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How do we decide how many embryos to transfer ?

Posted Oct 27 2010 10:32pm
Saiprasad Gundeti, Senior Embryologist, Malpani Infertility Clinic

There are multiple variables which need to be considered while deciding how many embryos to transfer.
When we decide about the number of embryos to transfer , our aim is to :

  1. Select Top Quality Embryo(s) for transfer
  2. Maximise the chances of pregnancy.
  3. Minimise the risk of failure.
  4. Minimise the risk of multiple pregnancy.

Each country has its own policies depending upon their patient population, their healthcare system and their laws.
In Scandinavian countries , not more than one embryo is allowed to be transferred.
In such countries, doing a Day 5 transfer is ideal.



Top Quality Day 5 Embryo


That’s not the case in India where we can transfer multiple embryos. However, we need to individualise this decision for each patient ! More is not always better – and transferring too many embryos increases the risk of a high order multiple pregnancy.

We need to be flexible !

For example, when doing a Day 3 Embryo Transfer for a young patient who is doing her first IVF cycle, we need to consider transferring only 2 embryos, as there are high chances of a pregnancy even with 2 embryos.



2 Top Quality Day 3 Embryos

At Malpani Infertility Clinic, we use the following guidelines. These are rules of thumb – the patient needs to make the final decision ! While the present fashion seems to be to push for a SET ( single embryo transfer) for all patients, this is a complex decision – especially when patients are paying large amounts of money for their IVF treatment. And for many IVF patients, twins are a welcome bonus as they represent their chance to create an instant family !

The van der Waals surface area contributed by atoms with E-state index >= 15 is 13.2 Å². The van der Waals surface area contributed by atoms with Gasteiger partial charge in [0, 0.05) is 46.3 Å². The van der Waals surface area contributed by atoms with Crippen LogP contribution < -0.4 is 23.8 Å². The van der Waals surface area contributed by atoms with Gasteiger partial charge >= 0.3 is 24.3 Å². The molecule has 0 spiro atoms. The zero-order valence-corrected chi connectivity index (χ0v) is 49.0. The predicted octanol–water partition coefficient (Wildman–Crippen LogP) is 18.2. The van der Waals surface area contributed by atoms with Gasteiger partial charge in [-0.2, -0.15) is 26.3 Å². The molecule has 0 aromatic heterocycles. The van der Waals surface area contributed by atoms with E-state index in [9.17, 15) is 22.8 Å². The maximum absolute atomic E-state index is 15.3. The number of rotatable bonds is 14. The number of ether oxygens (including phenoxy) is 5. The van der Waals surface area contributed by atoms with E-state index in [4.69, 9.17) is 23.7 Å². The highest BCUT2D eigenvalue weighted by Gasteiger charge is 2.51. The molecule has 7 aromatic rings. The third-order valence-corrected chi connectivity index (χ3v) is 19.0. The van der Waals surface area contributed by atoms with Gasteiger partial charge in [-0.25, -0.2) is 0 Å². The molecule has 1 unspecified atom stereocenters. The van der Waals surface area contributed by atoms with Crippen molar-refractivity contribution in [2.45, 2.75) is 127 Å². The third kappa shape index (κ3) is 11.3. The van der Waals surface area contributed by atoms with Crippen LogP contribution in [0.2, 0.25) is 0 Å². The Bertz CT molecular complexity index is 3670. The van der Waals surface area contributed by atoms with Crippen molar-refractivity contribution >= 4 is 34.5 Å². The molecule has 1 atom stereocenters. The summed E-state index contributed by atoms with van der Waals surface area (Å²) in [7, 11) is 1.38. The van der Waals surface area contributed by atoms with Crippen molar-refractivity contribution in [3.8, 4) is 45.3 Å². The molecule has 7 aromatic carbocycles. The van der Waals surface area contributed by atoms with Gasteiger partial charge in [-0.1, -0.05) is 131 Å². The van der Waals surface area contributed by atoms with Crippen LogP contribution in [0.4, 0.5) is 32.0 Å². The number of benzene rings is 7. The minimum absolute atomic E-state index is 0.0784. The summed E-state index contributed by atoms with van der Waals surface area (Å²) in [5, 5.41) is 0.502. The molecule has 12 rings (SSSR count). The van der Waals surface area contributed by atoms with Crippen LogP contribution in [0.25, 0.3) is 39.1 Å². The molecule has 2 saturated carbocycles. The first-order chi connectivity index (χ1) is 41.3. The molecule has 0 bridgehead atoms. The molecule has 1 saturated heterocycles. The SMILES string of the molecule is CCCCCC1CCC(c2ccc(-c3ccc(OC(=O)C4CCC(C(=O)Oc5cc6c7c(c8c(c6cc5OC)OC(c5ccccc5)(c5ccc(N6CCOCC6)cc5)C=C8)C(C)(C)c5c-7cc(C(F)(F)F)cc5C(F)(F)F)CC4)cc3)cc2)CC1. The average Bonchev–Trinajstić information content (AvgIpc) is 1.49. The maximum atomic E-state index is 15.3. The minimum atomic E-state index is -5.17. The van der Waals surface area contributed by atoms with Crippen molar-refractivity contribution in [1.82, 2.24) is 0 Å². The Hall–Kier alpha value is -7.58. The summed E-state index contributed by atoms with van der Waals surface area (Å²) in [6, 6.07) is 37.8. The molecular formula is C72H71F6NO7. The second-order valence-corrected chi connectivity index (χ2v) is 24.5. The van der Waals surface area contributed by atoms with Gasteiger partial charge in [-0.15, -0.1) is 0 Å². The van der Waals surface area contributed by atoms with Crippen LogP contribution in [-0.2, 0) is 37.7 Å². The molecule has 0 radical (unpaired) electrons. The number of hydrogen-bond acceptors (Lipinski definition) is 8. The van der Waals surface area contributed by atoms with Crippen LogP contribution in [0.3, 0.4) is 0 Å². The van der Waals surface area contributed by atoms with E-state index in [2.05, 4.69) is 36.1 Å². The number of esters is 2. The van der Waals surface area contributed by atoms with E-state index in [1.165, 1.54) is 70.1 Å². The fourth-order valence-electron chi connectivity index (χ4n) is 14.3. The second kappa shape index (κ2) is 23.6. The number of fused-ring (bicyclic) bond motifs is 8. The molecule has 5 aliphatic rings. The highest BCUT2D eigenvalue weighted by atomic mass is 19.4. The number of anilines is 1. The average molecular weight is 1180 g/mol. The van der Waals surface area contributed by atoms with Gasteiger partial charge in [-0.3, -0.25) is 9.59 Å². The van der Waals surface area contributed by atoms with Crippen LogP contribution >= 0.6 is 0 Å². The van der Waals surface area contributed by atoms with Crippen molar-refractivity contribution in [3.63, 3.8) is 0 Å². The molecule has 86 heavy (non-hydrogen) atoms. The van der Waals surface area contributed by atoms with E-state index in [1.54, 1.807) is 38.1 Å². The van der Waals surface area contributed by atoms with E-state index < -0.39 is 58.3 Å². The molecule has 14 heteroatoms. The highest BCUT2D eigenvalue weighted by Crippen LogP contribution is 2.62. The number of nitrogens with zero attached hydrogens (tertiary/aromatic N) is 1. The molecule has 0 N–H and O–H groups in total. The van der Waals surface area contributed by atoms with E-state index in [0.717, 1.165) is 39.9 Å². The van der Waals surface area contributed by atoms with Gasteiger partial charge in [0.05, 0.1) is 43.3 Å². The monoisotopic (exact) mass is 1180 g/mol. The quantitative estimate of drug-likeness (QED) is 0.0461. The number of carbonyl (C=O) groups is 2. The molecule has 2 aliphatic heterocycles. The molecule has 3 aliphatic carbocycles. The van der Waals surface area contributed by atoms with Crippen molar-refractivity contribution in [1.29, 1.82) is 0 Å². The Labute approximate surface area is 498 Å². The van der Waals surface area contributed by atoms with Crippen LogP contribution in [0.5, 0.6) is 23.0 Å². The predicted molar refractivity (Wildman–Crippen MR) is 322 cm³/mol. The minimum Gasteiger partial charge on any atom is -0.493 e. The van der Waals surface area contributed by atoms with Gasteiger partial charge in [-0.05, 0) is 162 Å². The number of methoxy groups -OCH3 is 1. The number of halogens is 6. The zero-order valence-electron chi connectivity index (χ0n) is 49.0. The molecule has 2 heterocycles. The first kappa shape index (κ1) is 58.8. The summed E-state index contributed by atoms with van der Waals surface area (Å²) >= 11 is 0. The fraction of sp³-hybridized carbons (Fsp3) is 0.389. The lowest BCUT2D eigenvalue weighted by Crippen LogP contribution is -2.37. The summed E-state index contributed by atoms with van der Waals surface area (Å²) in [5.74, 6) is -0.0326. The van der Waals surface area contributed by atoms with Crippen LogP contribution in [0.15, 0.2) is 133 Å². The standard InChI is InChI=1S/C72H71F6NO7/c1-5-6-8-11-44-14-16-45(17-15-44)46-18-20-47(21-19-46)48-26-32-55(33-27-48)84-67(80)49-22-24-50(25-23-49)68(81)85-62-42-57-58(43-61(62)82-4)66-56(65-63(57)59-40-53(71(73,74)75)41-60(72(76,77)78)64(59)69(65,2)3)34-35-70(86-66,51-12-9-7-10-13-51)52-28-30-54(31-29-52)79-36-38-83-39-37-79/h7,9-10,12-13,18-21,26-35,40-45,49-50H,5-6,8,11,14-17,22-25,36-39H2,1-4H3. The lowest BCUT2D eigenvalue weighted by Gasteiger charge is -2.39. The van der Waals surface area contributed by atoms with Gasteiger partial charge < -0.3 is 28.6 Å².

While it’s quite easy to make decisions when we have good quality embryos, it’s much harder to do so when the embryos are of poor quality. While it’s not necessarily true that transferring more embryos increases the chances of success when the embryos are of poor quality, patients are understandably reluctant to throw away their embryos ! This is especially true when patients have failed multiple IVF cycles in the past . Their logic is – even if the embryo has a poor chance of becoming a baby after transfer, at least it’s better than the zero chance if I do not transfer it. This can be a difficult call to
make !

DAY

Criteria

Age <>

Age > 38

Previous Failures

Day 2

Good Embryo Quality
For e.g.
4 x 4-Cell Grade A

3 Embryos

4 Embryos

4 Embryos
+ 1 Embryo

Slow Growing embryos.
For e.g.
2 Cell Grade A
3 Cell Grade A

4 Embryos

5 Embryos

5 Embryos
+ 1 Embryo

Poor Embryo Grade
For e.g.
4-Cell Grade C

5 Embryos

6 Embryos

5 Embryos
+ 1 Embryo

Day 3

Good Embryo Quality
For e.g.
8-Cell Grade A
6-Cell Grade A

3 Embryos
3x 8-Cell Grade A

4 Embryos

4 Embryos
+ 1 Embryo

Slow Growing embryos.
For e.g.
4 Cell Grade A
3 Cell Grade A

4 Embryos

5 Embryos

5 Embryos
+ 1 Embryo

Poor Embryo Grade
For e.g.
8-Cell Grade C

4 Embryos

5 Embryos

5 Embryos
+ 1 Embryo

Day 5/6

Good Embryo Quality
For e.g.
Grade A Blastocyst

2 Embryos

3 Embryos

3 Embryos
+ 1 Embryo

Slow Growing embryos.
For e.g.
Morulae

2-3 Embryos

4 Embryos

3 Embryos
+ 1 Embryo

Poor Embryo Grade
For e.g.
Grade C Blastocyst

3-4 Embryos

4 Embryos

3 Embryos
+ 1 Embryo

Note : The number of embryos to transfer 1) may be increased if the endometrial thickness is poor
2) may be reduced if the patient is young

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